Mr Vescovo said: "It is almost indescribable how excited all of us are about achieving what we just did.
"This submarine and its mother ship, along with its extraordinarily talented expedition team, took marine technology to a ridiculously higher new level by diving - rapidly and repeatedly - into the deepest, harshest, area of the ocean."

Witnessing the dive from the Pacific was Don Walsh.
He told BBC News: "I salute Victor Vescovo and his outstanding team for the successful completion of their historic explorations into the Mariana Trench.
"Six decades ago, Jacques Piccard and I were the first to visit that deepest place in the world's oceans.
"Now in the winter of my life, it was a great honour to be invited on this expedition to a place of my youth."

The team believes it has discovered four new species of prawn-like crustaceans called amphipods, saw a creature called a spoon worm 7,000m-down and a pink snailfish at 8,000m.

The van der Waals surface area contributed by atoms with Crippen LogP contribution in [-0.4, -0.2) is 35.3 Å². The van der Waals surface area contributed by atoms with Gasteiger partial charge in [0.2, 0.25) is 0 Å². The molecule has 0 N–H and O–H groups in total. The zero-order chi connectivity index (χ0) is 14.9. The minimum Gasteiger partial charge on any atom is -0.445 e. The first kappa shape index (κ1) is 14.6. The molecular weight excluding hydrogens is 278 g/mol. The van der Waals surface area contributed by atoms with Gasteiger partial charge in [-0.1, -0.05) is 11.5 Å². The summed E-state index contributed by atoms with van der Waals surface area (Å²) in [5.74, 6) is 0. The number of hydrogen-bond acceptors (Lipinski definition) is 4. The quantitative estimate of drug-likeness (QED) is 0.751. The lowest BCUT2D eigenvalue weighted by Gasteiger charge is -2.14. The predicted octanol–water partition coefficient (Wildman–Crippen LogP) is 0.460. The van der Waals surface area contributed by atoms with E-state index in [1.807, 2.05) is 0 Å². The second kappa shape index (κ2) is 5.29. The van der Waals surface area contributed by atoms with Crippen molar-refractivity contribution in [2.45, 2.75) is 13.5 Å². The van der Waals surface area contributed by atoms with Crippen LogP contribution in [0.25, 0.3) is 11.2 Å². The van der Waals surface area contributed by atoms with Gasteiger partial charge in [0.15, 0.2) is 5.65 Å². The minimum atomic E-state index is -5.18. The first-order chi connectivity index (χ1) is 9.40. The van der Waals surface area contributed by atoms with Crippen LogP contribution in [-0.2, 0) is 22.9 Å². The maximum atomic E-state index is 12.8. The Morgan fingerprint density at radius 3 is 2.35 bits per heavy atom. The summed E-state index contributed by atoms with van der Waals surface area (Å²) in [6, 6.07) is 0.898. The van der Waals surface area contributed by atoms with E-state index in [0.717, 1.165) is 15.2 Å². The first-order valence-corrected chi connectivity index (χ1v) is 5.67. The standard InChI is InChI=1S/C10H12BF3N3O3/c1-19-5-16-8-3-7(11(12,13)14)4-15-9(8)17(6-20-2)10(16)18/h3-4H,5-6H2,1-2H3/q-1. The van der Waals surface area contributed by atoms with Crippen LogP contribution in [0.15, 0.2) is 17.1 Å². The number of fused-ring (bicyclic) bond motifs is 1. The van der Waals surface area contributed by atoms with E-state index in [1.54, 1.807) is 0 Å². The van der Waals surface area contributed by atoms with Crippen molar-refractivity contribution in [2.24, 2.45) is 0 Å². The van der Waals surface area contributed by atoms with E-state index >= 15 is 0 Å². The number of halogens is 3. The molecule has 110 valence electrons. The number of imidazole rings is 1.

They also discovered brightly coloured rocky outcrops, possibly created by microbes on the seabed, and collected samples of rock from the seafloor.

Humanity's impact on the planet was also evident with the discovery of plastic pollution.
It's something that other expeditions using landers have seen before.
Millions of tonnes of plastic enter the oceans each year, but little is known about where a lot of it ends up.

Victor Vescovo spent four hours exploring the bottom of the trench
photo : Atlantic productions dor Discovery Channel

The scientists now plan to test the creatures they collected to see if they contain microplastics - a recent study found this was a widespread problem, even for animals living in the deep.
The dive forms part of the Five Deeps expedition - an attempt to explore the deepest points in each of the world's five oceans.